muccamukk: Woman sleeping in bed, surrounded by books. (Books: Ballycumbers)
[personal profile] muccamukk
What I Just Finished Reading
From when I was doing [livejournal.com profile] hlh_shortcuts:
Northanger Abbey by Jane Austen, narrated by Juliet Stevenson
Highly enjoyable and incredibly funny. I think Catherine is one of Austen's most relatable heroines, and enjoyed Henry very much. It is perhaps somewhat depressing how little things have changed since 1803, given that the Thropes felt entirely contemporary, especially John Thorpe's treatment of women.

The Mysteries of Udolpho by Ann Radcliffe, narrated by Karen Cass
Whew, so that was a bit of a long haul, even on audiobook. I didn't mind the endless descriptions of scenery and feelings, but could have lived without the poetry. (We finally switched to Blanche's PoV, and I was like, Huzzah! Emily's gone! No more poetry! but of course Blanche also writes poetry, gdi.) The scenery was at least mostly descriptions of areas I've been to, and was pleasantly nostalgic. The funniest part was what an 18th-century writer thought 16th-century French culture was like.

That aside, I unironically enjoyed most of this story. It was a melodramatic soap opera, but the story certainly kept me interested, and I liked Emily trying to find fortitude in the face of all the awful things that kept happening to her. I know a lot of people feel like Emily spent too much time fainting and crying, but she really was a shy young woman who'd been orphaned and then terrorised for months. Poor pet.

It was a bit disappointing that only a third of the book took place at the title castle, and didn't even get there for ten hours of audiobook, but it was fittingly creepy, and they had more creepy buildings later.

I was interested in the general commentary about what to do if the object of your affection has rejected you, which solution seemed to be to shut up about it and leave the poor woman alone. Other behaviours were explored and condemned. Murdering the existing spouse is right out! But so is hanging around being a creep. I could, on the other hand, used far less "City people, especially women, bad; country people especially peasants, good."

Apparently someone abridged it to take out all the scenery and poetry, and it was less than half the length.


The Castle of Otranto: A Gothic Story by Horace Walpole
Struggling with what to rate this. It wasn't what you would call good, and it certainly wasn't scary, but it was unintentionally (and sometimes intentionally) hilarious.

Basically the author is a bored rich dude who wrote this for lolz, and it kind of shows, because it's everything and the kitchen sink, usually all at once; there's whole chapters of people just chasing each other around the countryside; everyone turns out to have a secret relative, be a secret relative, or both, and it ends with both a wedding AND a funeral. Nothing is foreshadowed.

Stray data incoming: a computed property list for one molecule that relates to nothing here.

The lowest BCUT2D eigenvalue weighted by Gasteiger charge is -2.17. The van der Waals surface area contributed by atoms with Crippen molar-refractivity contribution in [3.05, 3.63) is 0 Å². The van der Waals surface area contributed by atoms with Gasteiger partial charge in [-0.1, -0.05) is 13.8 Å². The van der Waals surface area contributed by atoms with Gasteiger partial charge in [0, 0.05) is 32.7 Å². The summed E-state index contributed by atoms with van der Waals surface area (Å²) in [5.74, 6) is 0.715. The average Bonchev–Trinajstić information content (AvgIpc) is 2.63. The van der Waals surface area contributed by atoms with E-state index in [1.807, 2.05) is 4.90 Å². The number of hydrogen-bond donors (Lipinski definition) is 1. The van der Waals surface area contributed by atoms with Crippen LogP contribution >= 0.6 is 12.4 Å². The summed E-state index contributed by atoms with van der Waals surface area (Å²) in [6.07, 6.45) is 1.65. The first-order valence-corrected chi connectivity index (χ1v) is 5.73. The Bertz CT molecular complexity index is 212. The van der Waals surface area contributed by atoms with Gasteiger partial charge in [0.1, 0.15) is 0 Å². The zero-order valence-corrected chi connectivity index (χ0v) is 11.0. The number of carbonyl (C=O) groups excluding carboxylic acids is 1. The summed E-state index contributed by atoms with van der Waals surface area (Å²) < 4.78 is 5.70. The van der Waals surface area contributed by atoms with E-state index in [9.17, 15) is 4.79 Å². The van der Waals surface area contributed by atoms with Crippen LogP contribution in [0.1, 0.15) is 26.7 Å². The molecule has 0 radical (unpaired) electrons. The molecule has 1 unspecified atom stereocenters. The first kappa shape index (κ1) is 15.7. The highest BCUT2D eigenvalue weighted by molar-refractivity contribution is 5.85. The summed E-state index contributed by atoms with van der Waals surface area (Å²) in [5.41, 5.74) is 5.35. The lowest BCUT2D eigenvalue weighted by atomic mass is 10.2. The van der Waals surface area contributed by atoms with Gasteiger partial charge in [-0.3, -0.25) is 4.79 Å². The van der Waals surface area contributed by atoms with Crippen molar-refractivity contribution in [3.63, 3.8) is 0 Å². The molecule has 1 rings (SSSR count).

Taken in the spirit meant, it's pretty entertaining.


The Old English Baron: a Gothic Story by Clara Reeve
This is supposedly a rewrite of Castle of Otranto, aimed at making it more plausible, but it doesn't really work as a rewrite, and on its own, it's a little dull.

Basically, Reeve looked at the chaotic lunacy that is Otranto, and said, "you know what bothers me, the peasant boy turning out to be of noble birth. I'm going to write a whole book about how that would work." Possibly unfair, as other elements are mixed in, including the unexplained magic armour, and various family dynamics, but the remix lost the fun of the original, and most of the women too.


And since last time I posted this (I wrote 20k of fic, and read few books):
The War of the Worlds by H.G. Wells, narrated by Simon Vance
It's always so interesting to actually read something you've only run into via osmosis. The science of the aliens part was absolutely fascinating, and it holds up as solid SF now, even if we know rather more about Mars. The plot not so much, and I could have lived without the racism.

Gifts (Annals of the Western Shore #1) by Ursula K. Le Guin
The language was beautiful of course, and I liked that setting felt somewhere real, not sort of vague Ye Olde Scotlande, but an actual farming community in the hill country.

I didn't really have a lot to hold onto in terms of plot or character. The plot is basically a series of terrible things happening because the farming community is terrible, and the main character trying to work out an ethical way through until he eventually stumbles on an out. I guess it's more than happened in The Telling, but none of it really grabbed me.

I gather each of the books in this series has a different but connected setting and character, so I may try the next, but I'm not rushing out.


The Saga of the Mary Celeste by Stanley T. Spicer
Informative but extremely short. I would have liked to know a lot more details.


I started and abandoned both Dust Tracks on the Road by Zora Neale Hurston and The Heart is a Muscle the Size of Your Fist by Sunil Yapa, the former for not grabbing me, and the latter for being unbearably pretentious.


What I'm Reading Now
Listening to A Man on the Moon by Andrew Chaikin, which has too many astronauts, and not enough mission control. Reading, in fits and starts, Rising Sun, Tumbling Bear about the Russo-Japanese war, interesting, but a lot of troop movements and not enough cultural background or bios of people involved.

What I'm Reading Next
Probably Apollo: Race to the Moon, which I've been promised has more ground people. Might go back to the Tesla bio on audiobook. Library books.
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